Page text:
When a company goes into liquidation, its assets are sold off in order to pay creditors. But who gets to decide which assets are sold and how much they are worth? The answer may surprise you.
In most cases, it is actually the company’s creditors who have the final say in what happens to the company’s assets. This is because creditors are owed money by the company and they want to get as much of that money back as possible. To that end, creditors will hire a liquidator to oversee the sale of assets and ensure that they get the best possible price.
However, there are some situations where shareholders may have a say in how assets are valued and sold. For example, if a company is publicly traded, then shareholders may need to approve any asset sales. And in some cases, the court may appoint a receiver to oversee the liquidation process and make sure that all parties are treated fairly.
So, while it may not be the shareholders or the court who ultimately decide which assets are sold in a company liquidation, they can still have a significant influence on the process. And depending on the situation, they may even be able to block certain asset sales from taking place
What type of company assets might be sold in a liquidation process?
When a company goes into liquidation, it must sell off all of its assets in order to pay its debts. This can include physical assets such as buildings, raw materials, machinery, and inventory, as well as intangible assets such as patents work in progress and copyrights. In some cases, the company’s name and logo may also be sold in order to raise additional funds.
The proceeds from the sale of these assets are used to pay creditors, and any remaining funds are distributed to the shareholders. The liquidation process can be lengthy and complex, so it is important to seek legal advice before taking any action.
What happens to business assets in a company liquidation?
When a company goes into liquidation, its assets are sold off in order to pay its debts. This includes both physical assets, such as equipment and property, and intangible assets, such as patents and trademarks. The proceeds from the sale of these assets are used to pay creditors, and any leftover money is distributed to shareholders.
In some cases, the company’s shareholders may be responsible for any outstanding debts. In other cases, the creditors may be able to claim certain assets of the company in order to recoup their losses. Either way, the liquidation of a company typically results in the loss of all business assets
Who values a company’s assets in liquidation?
In the event that a company goes into liquidation, it is the job of the liquidator to value the company’s assets. This can be a complex process, as the value of assets can depend on a number of factors, including market conditions, the age and condition of the assets, and any remaining liabilities.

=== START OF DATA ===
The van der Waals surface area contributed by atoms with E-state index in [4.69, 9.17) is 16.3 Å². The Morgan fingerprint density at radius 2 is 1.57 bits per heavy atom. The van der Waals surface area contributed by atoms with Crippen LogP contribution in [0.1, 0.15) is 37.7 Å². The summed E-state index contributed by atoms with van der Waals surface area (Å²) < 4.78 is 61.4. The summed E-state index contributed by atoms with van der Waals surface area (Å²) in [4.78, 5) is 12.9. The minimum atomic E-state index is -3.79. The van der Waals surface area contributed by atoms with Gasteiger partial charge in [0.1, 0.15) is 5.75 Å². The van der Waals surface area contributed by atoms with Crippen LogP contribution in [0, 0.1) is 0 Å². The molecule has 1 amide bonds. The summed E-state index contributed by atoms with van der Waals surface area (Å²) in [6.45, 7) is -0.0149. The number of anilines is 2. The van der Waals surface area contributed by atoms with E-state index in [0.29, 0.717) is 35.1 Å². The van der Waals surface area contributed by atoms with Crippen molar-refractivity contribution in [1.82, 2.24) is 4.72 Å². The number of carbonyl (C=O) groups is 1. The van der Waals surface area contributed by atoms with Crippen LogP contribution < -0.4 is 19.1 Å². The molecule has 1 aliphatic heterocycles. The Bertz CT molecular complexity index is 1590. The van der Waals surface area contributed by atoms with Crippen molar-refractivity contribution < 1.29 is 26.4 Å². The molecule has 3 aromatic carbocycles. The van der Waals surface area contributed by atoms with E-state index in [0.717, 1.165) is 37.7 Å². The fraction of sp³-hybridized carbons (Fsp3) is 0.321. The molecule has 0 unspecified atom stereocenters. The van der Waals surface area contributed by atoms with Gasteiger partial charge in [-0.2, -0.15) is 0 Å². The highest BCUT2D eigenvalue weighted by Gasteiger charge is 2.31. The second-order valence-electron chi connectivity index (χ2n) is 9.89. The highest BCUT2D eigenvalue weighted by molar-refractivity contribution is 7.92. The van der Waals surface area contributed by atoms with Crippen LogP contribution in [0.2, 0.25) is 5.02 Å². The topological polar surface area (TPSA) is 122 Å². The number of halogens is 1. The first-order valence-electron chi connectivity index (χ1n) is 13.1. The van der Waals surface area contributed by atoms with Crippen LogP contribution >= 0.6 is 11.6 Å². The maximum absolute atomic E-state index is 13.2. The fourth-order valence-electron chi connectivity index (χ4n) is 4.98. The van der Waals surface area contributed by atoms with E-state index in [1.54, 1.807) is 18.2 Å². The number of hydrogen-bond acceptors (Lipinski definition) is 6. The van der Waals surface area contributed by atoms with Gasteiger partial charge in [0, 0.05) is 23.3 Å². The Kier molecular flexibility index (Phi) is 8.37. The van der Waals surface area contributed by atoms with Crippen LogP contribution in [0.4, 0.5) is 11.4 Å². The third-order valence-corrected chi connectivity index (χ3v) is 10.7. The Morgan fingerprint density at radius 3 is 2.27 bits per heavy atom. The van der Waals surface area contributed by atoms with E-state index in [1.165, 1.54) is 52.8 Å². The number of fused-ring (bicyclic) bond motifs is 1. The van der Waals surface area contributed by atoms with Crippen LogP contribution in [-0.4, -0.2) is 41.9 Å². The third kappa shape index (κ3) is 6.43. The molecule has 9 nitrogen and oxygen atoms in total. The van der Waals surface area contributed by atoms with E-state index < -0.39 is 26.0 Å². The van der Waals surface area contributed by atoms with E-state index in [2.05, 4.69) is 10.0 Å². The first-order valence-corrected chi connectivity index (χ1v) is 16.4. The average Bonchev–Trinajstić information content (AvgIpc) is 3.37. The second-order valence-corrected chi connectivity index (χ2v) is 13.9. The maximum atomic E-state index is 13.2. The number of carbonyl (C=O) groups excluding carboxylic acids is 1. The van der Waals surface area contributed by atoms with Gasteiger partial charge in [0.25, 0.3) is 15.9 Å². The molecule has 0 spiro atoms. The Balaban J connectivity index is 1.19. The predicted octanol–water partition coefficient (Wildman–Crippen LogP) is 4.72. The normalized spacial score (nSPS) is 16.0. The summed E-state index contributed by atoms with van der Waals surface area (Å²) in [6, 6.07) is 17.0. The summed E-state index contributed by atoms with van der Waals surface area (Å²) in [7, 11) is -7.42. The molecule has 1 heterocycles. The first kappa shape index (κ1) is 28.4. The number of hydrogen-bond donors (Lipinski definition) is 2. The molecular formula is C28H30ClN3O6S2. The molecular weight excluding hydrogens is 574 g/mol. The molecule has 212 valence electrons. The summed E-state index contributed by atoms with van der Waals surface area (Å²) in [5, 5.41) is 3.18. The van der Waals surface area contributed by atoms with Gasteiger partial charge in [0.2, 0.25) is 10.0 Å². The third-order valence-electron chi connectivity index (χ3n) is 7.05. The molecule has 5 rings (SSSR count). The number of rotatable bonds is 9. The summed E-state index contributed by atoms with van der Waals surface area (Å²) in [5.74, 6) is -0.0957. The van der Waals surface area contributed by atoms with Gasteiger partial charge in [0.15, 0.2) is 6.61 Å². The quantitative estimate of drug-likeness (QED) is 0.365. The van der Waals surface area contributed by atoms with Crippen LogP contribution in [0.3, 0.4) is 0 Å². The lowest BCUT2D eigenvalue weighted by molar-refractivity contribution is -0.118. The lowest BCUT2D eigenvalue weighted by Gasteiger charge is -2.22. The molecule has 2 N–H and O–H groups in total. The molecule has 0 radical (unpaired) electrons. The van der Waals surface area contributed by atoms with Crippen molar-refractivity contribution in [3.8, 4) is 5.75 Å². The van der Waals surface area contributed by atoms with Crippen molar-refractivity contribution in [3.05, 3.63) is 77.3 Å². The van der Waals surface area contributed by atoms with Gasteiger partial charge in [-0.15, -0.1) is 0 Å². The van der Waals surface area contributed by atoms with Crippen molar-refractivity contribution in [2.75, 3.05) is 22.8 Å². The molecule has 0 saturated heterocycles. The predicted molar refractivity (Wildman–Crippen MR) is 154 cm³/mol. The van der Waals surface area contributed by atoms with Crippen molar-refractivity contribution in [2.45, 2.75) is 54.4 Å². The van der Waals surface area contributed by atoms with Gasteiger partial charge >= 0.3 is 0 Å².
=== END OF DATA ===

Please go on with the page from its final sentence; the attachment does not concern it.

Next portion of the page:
The liquidator will work with a team of experts usually RICS chartered surveyors to appraise the assets and determine their value. Once the assets have been valued, the liquidator will then sell them off in order to pay off the company’s debts. In some cases, the proceeds from the sale of assets may be used to provide a payout to shareholders.
Who is paid from the proceeds when the assets are valued and sold?
The answer to this question largely depends on the type of asset in question. For example, if the asset is a piece of real estate, then the proceeds from its sale will be paid to the owner of the property usually the mortgage or charge holder. However, if the asset is a business, then the proceeds will be paid to the shareholders of the company.
In some cases, the proceeds may also be paid to creditors, depending on the arrangement that was made when the debt was incurred. Ultimately, anything that has been pledged as collateral for a loan must be sold in order to repay the loan. As such, the proceeds from the sale of collateralized assets are typically used to satisfy outstanding debts.
Limited company structure protects personal assets
When starting a business, it is important to consider the legal structure of the company in order to best protect your personal assets. One option is to establish a limited company. A limited company is a separate legal entity from its shareholders, meaning that the shareholders are not personally liable for the debts of the company.
This can provide peace of mind in knowing that your personal assets are safe in the event that the business incurs debt or is sued. In addition, a limited company may be able to take advantage of certain tax benefits. Therefore, if you are looking to establish a business and want to protect your personal assets, forming a limited company may be the right choice for you.
More information is available on the valuation of assets in a company liquidation, our team have many years worth of expertise in these mates so we can help, contact us today.
With over three decades of experience in the business and turnaround sector, Steve Jones is one of the founders of Business Insolvency Helpline. With specialist knowledge of Insolvency, Liquidations, Administration, Pre-packs, CVA, MVL, Restructuring Advice and Company investment.